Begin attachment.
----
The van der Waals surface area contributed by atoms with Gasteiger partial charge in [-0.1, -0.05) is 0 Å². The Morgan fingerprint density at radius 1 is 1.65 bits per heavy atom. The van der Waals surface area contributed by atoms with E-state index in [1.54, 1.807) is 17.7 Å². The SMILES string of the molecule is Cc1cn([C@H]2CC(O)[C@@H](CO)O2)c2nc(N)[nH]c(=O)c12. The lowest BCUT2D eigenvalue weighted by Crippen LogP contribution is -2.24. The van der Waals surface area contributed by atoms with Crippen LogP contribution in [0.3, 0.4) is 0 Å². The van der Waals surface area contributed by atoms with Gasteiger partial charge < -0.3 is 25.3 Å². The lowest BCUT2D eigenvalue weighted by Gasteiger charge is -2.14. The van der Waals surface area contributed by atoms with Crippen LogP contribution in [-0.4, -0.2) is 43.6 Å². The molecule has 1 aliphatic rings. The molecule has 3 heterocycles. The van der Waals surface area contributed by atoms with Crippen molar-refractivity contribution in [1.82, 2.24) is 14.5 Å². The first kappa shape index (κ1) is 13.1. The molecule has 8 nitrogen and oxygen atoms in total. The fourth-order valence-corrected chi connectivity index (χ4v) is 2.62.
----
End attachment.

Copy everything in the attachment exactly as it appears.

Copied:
The van der Waals surface area contributed by atoms with Gasteiger partial charge in [-0.1, -0.05) is 0 Å². The Morgan fingerprint density at radius 1 is 1.65 bits per heavy atom. The van der Waals surface area contributed by atoms with E-state index in [1.54, 1.807) is 17.7 Å². The SMILES string of the molecule is Cc1cn([C@H]2CC(O)[C@@H](CO)O2)c2nc(N)[nH]c(=O)c12. The lowest BCUT2D eigenvalue weighted by Crippen LogP contribution is -2.24. The van der Waals surface area contributed by atoms with Crippen LogP contribution in [0.3, 0.4) is 0 Å². The van der Waals surface area contributed by atoms with Gasteiger partial charge < -0.3 is 25.3 Å². The lowest BCUT2D eigenvalue weighted by Gasteiger charge is -2.14. The van der Waals surface area contributed by atoms with Crippen LogP contribution in [-0.4, -0.2) is 43.6 Å². The molecule has 1 aliphatic rings. The molecule has 3 heterocycles. The van der Waals surface area contributed by atoms with Crippen molar-refractivity contribution in [1.82, 2.24) is 14.5 Å². The first kappa shape index (κ1) is 13.1. The molecule has 8 nitrogen and oxygen atoms in total. The fourth-order valence-corrected chi connectivity index (χ4v) is 2.62.